US 7181334 B2
An engine control system including an engine controller, a plurality of sensors coupled to the engine controller, and a neural network operating in the engine controller, and where upon failure of at least one of the plurality sensors, the neural network generates a representative value of the failed sensor.
1. An engine control system comprising:
an engine controller;
a plurality of sensor coupled to said engine controller;
a neural network operating in said engine controller; and
wherein upon failure of at least one of said plurality of sensors said neural network generates a representative value of said failed sensor.
2. The engine control system of
3. The engine control system of
4. The engine control system of
5. The engine control system of
6. The engine control system of
7. The engine control system of
8. A method of engine control comprising:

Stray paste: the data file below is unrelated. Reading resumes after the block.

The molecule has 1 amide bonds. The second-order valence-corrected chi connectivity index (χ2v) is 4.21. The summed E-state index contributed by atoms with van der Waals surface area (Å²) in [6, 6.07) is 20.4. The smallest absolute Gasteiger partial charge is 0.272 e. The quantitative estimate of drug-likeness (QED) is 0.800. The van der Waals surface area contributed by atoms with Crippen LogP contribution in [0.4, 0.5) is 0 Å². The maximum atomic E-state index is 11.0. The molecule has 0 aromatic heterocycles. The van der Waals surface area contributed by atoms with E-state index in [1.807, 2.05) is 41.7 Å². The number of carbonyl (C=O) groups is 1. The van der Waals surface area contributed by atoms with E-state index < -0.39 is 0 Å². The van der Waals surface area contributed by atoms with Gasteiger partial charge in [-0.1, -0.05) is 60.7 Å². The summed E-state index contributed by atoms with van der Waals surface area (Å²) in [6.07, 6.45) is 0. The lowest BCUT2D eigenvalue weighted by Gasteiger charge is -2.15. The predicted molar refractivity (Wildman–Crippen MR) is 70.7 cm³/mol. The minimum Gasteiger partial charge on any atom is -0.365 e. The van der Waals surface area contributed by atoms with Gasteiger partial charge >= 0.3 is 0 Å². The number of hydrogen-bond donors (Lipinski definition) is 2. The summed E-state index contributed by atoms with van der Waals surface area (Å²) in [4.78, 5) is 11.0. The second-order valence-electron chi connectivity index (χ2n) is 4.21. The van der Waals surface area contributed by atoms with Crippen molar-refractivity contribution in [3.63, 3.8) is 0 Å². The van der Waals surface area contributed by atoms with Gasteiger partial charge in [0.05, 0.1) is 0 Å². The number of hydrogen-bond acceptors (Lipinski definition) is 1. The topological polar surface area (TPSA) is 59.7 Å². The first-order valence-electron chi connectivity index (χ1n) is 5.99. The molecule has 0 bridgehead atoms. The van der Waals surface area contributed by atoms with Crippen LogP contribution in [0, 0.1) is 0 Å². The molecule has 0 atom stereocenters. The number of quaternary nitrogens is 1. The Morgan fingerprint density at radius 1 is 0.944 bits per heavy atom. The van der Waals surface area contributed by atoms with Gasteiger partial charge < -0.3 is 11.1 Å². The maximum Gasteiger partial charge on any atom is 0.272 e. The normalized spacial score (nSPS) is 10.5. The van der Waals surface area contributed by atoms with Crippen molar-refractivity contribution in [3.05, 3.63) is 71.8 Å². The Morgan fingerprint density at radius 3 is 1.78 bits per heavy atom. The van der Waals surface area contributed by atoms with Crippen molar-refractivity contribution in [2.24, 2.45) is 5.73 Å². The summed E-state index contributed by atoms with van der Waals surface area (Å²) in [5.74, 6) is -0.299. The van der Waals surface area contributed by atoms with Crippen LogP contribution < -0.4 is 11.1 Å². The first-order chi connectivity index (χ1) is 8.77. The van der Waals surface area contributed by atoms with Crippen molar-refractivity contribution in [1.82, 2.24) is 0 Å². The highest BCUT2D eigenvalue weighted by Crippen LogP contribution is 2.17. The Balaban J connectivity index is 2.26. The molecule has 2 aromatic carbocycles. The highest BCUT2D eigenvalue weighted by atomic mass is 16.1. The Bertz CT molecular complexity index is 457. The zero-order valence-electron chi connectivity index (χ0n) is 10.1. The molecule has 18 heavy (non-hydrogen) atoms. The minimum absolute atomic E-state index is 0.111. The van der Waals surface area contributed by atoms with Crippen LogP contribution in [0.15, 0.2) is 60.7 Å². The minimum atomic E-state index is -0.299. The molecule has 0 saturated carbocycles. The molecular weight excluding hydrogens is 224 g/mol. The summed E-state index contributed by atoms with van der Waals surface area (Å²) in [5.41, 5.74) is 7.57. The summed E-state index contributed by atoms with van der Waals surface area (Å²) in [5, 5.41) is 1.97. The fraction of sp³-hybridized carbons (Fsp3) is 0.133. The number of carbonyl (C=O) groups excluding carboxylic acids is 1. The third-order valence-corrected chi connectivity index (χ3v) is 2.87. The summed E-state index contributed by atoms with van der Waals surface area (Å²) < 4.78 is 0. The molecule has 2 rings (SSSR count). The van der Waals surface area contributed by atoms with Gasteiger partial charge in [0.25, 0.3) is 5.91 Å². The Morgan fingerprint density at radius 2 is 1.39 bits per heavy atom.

determining a set of sensor measurements;
processing said sensor measurement to determine representative values of said sensor measurements; and
determining a sensor fault based on a comparison of said set of sensor measurements and said representative values of said sensor measurements.
9. The method of
10. A control system for a vehicle comprising:
a controller controlling said engine;
a plurality of sensors coupled to said controller;
a neural network operating in said controller generating sensor signals for said controller; and
wherein said plurality of sensors generates a virtual sensor value.
11. The control system of